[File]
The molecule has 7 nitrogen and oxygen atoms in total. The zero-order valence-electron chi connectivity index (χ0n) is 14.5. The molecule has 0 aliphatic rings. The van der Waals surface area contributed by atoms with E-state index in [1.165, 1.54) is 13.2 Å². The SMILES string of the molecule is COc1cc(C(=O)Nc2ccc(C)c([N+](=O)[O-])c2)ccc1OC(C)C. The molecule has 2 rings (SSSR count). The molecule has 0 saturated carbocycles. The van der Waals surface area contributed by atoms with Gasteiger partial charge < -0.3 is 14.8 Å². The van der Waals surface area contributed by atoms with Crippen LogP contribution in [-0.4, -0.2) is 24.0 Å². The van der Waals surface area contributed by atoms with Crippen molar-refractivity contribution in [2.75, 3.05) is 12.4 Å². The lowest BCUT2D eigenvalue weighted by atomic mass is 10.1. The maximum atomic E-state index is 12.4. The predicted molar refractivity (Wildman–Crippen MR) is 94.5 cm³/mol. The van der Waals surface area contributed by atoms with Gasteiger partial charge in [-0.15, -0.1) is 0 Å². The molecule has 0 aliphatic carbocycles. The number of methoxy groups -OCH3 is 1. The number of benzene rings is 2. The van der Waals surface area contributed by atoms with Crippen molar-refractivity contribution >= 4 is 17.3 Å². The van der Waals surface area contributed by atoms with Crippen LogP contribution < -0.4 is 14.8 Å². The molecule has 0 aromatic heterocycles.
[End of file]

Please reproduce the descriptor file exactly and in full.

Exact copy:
The molecule has 7 nitrogen and oxygen atoms in total. The zero-order valence-electron chi connectivity index (χ0n) is 14.5. The molecule has 0 aliphatic rings. The van der Waals surface area contributed by atoms with E-state index in [1.165, 1.54) is 13.2 Å². The SMILES string of the molecule is COc1cc(C(=O)Nc2ccc(C)c([N+](=O)[O-])c2)ccc1OC(C)C. The molecule has 2 rings (SSSR count). The molecule has 0 saturated carbocycles. The van der Waals surface area contributed by atoms with Gasteiger partial charge < -0.3 is 14.8 Å². The van der Waals surface area contributed by atoms with Crippen LogP contribution in [-0.4, -0.2) is 24.0 Å². The van der Waals surface area contributed by atoms with Crippen molar-refractivity contribution in [2.75, 3.05) is 12.4 Å². The lowest BCUT2D eigenvalue weighted by atomic mass is 10.1. The maximum atomic E-state index is 12.4. The predicted molar refractivity (Wildman–Crippen MR) is 94.5 cm³/mol. The van der Waals surface area contributed by atoms with Gasteiger partial charge in [-0.15, -0.1) is 0 Å². The molecule has 0 aliphatic carbocycles. The number of methoxy groups -OCH3 is 1. The number of benzene rings is 2. The van der Waals surface area contributed by atoms with Crippen molar-refractivity contribution >= 4 is 17.3 Å². The van der Waals surface area contributed by atoms with Crippen LogP contribution < -0.4 is 14.8 Å². The molecule has 0 aromatic heterocycles.